Why German energy consumers pay lower bills than US consumers | RenewEconomy

Why German energy consumers pay lower bills than US consumers

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German monthly power bills have fallen. Right now, there is no region of the US where power bills would be lower than in Germany.

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Renewables International

Back in 2013, when everyone was focusing on the price of the Energiewende, I pointed out that Germany would only be the 16th most expensive US state in terms of monthly power bills, primarily because the Germans consume so much less electricity than Americans do. There simply is a difference between prices (which admittedly are relatively high in Germany) and costs (which are prices x units consumed – in other words, the actual power bill).

This month, the BDEW announced (press release in German) that the average German power bill fell from 85 to 84 euros in 2014. Note that this figure is an abstraction, not a true statistical average; specifically, it is based on the abstract assumption of 3,500 kilowatt-hours of electricity consumed over the year. In other words, lower consumption did not reduce power bills in Germany in this calculation.

My calculation from 2013 was based on exchange rates applicable at the time. But the exchange rates have changed considerably since – instead of around 1.30 US dollars per euro, we are now only talking about 1.05 USD. That difference changes the calculation considerably.


As we see here, there is no region of the US where power bills would be lower than in Germany right now. Granted, almost all of the change is the result of the exchange rate, and electricity is not traded anyway between the US in Germany, so the exchange rate is of limited use. But I used the exchange rate applicable in 2013 back then, so I’m going to use the new one now.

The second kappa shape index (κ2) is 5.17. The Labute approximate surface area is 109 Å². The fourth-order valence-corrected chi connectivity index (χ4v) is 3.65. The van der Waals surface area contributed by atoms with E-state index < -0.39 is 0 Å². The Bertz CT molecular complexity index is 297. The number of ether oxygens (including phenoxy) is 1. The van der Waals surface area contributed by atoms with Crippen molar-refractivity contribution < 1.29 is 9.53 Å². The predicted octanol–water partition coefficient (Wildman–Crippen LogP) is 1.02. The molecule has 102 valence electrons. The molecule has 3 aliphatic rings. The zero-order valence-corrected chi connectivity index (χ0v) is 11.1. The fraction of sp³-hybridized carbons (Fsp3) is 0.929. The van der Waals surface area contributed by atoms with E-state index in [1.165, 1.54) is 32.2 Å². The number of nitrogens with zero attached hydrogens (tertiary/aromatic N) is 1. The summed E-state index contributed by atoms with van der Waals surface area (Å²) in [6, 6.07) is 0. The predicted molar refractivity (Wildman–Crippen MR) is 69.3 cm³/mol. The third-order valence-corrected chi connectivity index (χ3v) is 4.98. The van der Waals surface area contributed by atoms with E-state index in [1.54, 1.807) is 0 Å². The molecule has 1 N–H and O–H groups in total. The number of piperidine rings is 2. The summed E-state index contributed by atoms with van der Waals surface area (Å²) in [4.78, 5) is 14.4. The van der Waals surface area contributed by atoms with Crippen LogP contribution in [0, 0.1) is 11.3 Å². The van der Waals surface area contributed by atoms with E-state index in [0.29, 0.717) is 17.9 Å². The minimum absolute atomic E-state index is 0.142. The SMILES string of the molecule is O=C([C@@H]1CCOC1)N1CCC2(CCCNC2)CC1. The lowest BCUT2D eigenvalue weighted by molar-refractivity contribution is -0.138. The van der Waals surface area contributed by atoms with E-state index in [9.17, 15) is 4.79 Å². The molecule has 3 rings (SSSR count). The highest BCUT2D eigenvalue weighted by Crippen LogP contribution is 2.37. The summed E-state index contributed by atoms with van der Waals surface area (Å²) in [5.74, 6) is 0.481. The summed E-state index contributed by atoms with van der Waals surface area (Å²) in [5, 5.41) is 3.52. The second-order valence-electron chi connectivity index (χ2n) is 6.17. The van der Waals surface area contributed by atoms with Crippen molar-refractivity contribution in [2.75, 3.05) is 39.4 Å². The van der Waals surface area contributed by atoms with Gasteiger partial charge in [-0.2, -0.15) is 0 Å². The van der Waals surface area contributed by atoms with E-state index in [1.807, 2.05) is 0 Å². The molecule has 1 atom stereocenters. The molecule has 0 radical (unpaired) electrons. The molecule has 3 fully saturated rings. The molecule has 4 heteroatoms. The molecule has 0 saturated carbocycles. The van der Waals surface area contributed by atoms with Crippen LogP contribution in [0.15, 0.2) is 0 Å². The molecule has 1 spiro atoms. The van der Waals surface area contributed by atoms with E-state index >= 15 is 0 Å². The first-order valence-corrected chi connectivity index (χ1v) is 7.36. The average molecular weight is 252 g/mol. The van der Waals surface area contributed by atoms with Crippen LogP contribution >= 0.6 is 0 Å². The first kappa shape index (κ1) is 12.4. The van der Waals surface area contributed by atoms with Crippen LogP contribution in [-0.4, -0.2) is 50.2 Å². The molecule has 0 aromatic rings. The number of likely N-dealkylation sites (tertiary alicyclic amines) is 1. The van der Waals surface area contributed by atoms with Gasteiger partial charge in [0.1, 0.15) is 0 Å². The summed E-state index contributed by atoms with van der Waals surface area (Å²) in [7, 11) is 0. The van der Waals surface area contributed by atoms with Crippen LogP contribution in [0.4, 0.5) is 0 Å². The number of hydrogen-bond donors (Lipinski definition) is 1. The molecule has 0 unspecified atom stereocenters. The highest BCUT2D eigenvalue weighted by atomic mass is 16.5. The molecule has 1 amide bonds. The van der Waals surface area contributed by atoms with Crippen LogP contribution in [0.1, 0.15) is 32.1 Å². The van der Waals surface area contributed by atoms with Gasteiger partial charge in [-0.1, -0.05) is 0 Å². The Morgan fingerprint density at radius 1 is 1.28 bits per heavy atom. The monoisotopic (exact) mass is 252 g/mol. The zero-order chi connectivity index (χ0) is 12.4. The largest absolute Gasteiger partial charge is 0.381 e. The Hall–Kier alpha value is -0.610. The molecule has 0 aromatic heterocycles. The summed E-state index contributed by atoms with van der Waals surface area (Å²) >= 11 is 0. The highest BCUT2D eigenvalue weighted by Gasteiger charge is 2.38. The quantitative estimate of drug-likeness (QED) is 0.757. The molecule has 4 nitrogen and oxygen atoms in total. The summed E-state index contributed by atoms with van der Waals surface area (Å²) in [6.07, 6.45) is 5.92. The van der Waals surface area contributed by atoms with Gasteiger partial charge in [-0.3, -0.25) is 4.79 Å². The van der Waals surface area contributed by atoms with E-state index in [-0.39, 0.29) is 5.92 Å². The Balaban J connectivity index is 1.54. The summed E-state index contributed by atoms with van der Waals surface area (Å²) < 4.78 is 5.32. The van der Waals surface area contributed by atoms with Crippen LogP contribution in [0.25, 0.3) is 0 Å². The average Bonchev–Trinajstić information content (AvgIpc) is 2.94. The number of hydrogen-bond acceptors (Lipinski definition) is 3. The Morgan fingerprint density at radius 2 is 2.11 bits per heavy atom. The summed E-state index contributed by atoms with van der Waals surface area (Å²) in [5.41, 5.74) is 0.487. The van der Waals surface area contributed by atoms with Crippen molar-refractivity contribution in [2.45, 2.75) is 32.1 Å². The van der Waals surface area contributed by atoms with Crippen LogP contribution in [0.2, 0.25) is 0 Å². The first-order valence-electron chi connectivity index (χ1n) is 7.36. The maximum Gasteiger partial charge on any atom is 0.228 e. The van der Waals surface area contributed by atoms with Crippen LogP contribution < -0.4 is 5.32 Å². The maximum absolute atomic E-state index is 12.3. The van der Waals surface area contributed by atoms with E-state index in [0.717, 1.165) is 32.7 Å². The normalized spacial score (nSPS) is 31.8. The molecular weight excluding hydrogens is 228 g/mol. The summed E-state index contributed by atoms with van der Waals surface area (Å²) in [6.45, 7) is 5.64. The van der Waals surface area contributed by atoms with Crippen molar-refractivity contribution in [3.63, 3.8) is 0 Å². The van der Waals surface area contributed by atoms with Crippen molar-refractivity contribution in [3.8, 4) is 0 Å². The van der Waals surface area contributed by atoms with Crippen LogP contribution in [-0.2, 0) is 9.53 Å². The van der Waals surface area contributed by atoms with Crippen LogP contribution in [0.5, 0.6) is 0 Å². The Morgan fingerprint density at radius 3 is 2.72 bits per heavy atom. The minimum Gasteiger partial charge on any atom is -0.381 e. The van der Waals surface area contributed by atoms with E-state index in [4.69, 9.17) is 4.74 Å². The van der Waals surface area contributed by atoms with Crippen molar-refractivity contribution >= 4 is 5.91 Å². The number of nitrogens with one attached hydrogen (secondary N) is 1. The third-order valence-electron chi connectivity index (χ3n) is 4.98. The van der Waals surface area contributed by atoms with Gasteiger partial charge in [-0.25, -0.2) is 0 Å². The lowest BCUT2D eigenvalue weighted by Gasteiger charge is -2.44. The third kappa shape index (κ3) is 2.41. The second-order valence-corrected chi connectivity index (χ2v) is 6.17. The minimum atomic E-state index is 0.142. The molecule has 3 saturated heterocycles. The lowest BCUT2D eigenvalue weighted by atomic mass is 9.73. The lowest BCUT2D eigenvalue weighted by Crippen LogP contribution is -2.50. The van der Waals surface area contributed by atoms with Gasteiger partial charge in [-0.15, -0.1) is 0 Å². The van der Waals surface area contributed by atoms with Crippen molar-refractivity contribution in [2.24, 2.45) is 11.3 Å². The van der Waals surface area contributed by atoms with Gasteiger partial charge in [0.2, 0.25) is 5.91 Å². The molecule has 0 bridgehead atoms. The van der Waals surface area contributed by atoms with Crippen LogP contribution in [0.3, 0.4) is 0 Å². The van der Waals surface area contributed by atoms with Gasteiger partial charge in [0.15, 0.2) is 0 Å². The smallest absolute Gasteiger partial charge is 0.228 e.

Critics might argue that the main difference otherwise is the far lower consumption in Germany, which is easily less than half as great as any other place in the contiguous 48. Americans, those critics might argue, are thus getting more electricity for their money. They would be right. But people do not want loads of electricity as an end in and of itself. They want to do things with electricity. So if the Germans are happy with their efficient lights and household appliances, they don’t need more electricity.

The biggest difference in consumption, which is clearly visible within the US data, is air-conditioning anyway, which practically does not exist in Germany (where it is simply not needed). All of the US regions labeled “South” have much higher average monthly consumption levels resulting from air-conditioning. A fairer comparison would therefore include heat expenses, which are higher in Germany than in the southern United States. But Germany does not use much electricity for heat, so we would have to include expenses for oil and gas.

For the record (PDF), Germany would have the sixth lowest monthly power rates if it were a US state.

In short, this comparison does not tell the whole story. The main take away is nonetheless important – the reason why the Germans are not up in arms about high electricity prices is because their electricity expenses are relatively low. And as the most recent data show, those expenses remain stable.

Source: Renewables International. Reproduced with permission.

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  1. Geckko 5 years ago

    Are you for real?

    Germany price = 25 cents/Kwh.

    Price in (mainland) US 11-16 cents/Kwh.

    Where exactly did you study mathematics? Where I went to school 25 cents/Kwh is MORE EXPENSIVE than 16 cents/Kwh

    • Giles 5 years ago